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The disconnect between the legal profession and school children is a hindrance to diversity, argues Adam Fellows

Earlier this year, I spent a day going from school to school in Cambridge giving talks to children about protecting their personal information online. Considering I know I wouldn’t make a good teacher, I really enjoyed doing my bit on ‘Data Protection Day’, and would thoroughly recommend that type of pro bono work to other aspiring lawyers as ‘Data Protection Day’ 2012 approaches. I found talking about the law to other people and explaining the intricacies of it really helped to solidify my own understanding.

As part of the talk I gave, I asked if anyone had any questions about the law as a career, and specifically the Bar. I wasn’t quite expecting the reactions I received.

At the secondary school, where the kids were getting ready for GCSEs and were definitely thinking about their futures, there were no questions at the end of the talk about becoming a lawyer. None whatsoever. This really threw me. Even the kids who had seemed interested in the talk didn’t come forward and ask anything.

At the primary school, it was a wholly different story. All of them had questions about being a lawyer and a barrister, and were disappointed I didn’t have a wig and gown to show them.

Not understanding children very well (I was one, but such a long time ago), I decided to ask the teacher why this was, contrasting my experience with the secondary school. Her response seemed simple enough: perception.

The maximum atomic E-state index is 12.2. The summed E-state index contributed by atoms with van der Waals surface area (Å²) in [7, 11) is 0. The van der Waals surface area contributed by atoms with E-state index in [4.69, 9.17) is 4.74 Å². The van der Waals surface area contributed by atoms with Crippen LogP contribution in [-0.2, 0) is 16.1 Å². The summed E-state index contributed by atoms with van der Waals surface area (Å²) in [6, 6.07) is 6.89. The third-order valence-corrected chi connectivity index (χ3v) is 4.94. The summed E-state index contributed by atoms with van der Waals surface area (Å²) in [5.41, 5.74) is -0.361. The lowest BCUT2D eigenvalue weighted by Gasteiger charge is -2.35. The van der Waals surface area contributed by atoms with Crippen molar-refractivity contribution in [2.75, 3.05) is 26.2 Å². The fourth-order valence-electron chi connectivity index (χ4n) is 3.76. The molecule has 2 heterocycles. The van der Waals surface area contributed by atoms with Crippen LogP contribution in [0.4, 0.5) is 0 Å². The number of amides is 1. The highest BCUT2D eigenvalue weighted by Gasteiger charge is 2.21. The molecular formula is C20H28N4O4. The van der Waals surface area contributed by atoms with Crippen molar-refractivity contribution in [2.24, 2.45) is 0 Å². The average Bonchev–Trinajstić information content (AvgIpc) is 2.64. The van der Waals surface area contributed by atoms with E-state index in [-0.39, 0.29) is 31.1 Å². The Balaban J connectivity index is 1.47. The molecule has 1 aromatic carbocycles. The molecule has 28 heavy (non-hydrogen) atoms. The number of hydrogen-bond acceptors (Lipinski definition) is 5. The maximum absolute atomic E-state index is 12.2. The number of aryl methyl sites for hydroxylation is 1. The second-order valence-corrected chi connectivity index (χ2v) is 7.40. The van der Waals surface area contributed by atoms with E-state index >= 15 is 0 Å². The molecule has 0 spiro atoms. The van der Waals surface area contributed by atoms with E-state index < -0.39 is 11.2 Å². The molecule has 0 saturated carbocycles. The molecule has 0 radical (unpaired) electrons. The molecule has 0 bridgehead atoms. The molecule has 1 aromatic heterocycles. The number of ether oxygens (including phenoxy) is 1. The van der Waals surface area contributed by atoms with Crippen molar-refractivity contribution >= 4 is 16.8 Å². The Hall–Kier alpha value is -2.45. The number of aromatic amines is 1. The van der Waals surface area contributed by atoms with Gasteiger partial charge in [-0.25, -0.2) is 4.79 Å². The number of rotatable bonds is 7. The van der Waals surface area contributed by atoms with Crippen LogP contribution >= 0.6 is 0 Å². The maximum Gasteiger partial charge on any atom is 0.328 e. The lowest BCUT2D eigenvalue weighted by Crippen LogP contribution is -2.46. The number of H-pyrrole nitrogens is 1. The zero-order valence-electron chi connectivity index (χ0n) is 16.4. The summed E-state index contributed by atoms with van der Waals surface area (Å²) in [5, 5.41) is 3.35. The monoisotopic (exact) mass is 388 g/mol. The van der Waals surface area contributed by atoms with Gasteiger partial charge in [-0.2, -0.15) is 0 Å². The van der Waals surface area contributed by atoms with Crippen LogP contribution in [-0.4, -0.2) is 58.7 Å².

Law as a career path simply didn’t appear accessible to the secondary school children I spoke to, she suggested. In my first post for Legal Cheek, I wrote about my worries about becoming a barrister, and it appears that very little has changed in the intervening years. For those at primary school, the world is still fresh and exciting, and most importantly all things are still possible. At secondary school, there is a realisation that some aspirations will never be realised.

I was lucky. I have parents who have supported me in my choices, not financially but with encouragement. I had teachers and lecturers who kept me going when the work seemed like too much. I had friends who were there to listen on those days when I was overwhelmed.

Diversity is still a buzzword in the legal profession, as pointed out in an earlier post by LegalAware. Maybe this diversity could be attained if we not only talked to these school kids, but listened as well.

Adam Fellows is a non-practising barrister, called by the Inner Temple in July 2011, who wants to specialise in public and media law. He currently works as a legal researcher.

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